Member Research and Reports

Member Research and Reports

Brown University Researchers Study the Nature of Change Language in a Motivation Intervention to Reduce Alcohol and Sex Risk Behaviors in ED Patients

Motivational interviewing is an effective method for reducing risky health behaviors, including negative alcohol and sex-related behaviors. Coding patient language during such counselling is an emerging method for understanding mechanisms responsible for behavior change, a necessary step for improving behavior counselling. The most widely employed system for coding patient language in health behavior counselling is the Motivational Interviewing Skills Code (MISC). The MISC codes patient language as reflecting either support for changing a target behavior (change talk) or for sustaining it (sustain talk) according to the tenets of Motivational Interviewing. A past meta-analysis indicated that the number of patient utterances coded as sustain talk and a composite measure of change and sustain talk are significant predictors of behavior change outcomes.

Kahler, Chris
[Photo: Dr. Chris Kahler]

The purpose of this study, led by Dr. Chris Kahler, professor of behavioral and social sciences, was to examine how topics of discussion in a health behavior intervention relate to patient change language across two target behaviors, alcohol use and sex risk. The researchers extended the Generalized Medical Interaction Analysis System (GMIAS), a conversation coding system of patient-provider interaction across various topics addressed in medical encounters, to include a new category and subcategories of topics that capture content typically covered in a health behavior intervention; the new system was referred to as the Generalized Behavioral Intervention Analysis System (GBIAS). The GBIAS was applied to audio recordings of a brief motivational intervention to reduce risky alcohol use and sexual behaviors with Emergency Department patients for the purposes of coding topics of conversation, while the MISC was applied to code conversation as Change or Sustain talk.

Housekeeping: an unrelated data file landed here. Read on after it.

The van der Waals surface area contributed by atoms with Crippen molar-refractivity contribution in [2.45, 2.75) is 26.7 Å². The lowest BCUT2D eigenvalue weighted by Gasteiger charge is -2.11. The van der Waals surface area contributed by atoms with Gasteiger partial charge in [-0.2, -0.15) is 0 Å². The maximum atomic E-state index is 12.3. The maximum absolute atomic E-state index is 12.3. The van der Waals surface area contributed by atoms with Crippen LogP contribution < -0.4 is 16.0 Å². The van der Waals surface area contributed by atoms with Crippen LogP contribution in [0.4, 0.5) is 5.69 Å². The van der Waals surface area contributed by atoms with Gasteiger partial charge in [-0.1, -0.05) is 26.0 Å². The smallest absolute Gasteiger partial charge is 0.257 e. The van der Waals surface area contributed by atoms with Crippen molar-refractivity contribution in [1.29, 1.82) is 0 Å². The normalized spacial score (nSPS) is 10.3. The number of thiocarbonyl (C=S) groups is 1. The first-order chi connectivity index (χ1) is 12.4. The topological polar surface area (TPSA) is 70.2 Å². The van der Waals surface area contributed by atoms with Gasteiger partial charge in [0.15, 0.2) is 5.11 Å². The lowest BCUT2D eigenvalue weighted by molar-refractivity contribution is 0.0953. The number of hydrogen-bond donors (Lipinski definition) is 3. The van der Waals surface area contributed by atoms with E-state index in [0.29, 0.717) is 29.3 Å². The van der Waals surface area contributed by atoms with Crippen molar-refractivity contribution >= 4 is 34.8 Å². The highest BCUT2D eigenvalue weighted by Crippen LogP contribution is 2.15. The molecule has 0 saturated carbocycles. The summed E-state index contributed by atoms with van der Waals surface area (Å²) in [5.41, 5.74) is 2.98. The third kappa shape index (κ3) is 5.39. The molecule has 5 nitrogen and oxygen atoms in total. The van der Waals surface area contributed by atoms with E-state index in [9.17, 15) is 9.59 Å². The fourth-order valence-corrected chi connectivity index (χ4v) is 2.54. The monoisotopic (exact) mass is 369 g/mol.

Dr. Kahler and his colleagues found that, for both alcohol and sex, discussions focusing on the benefits of behavior change or change planning were most likely to involve change talk, and these topics comprised a large portion of all change talk. Greater discussion of barriers and facilitators of change was also associated with more change talk. For alcohol use, benefits of drinking behavior was the most common topic of sustain talk. For sex risk, benefits of sexual behavior were rarely discussed, and sustain talk centered more on patters and contexts, negotiations of drawbacks, and drawbacks of sexual risk behavior change.

In this study, topic coding provided unique insights into the content of patient change and sustain talk. Patients are most likely to voice change talk when conversation focuses on behavior change rather than ongoing behaviors. Interventions addressing multiple health behaviors, like alcohol and sex, should address the unique motivations for maintaining specific risky behaviors.

This study was published in Patient Education and Counselling, Volume 99, Issue 10.

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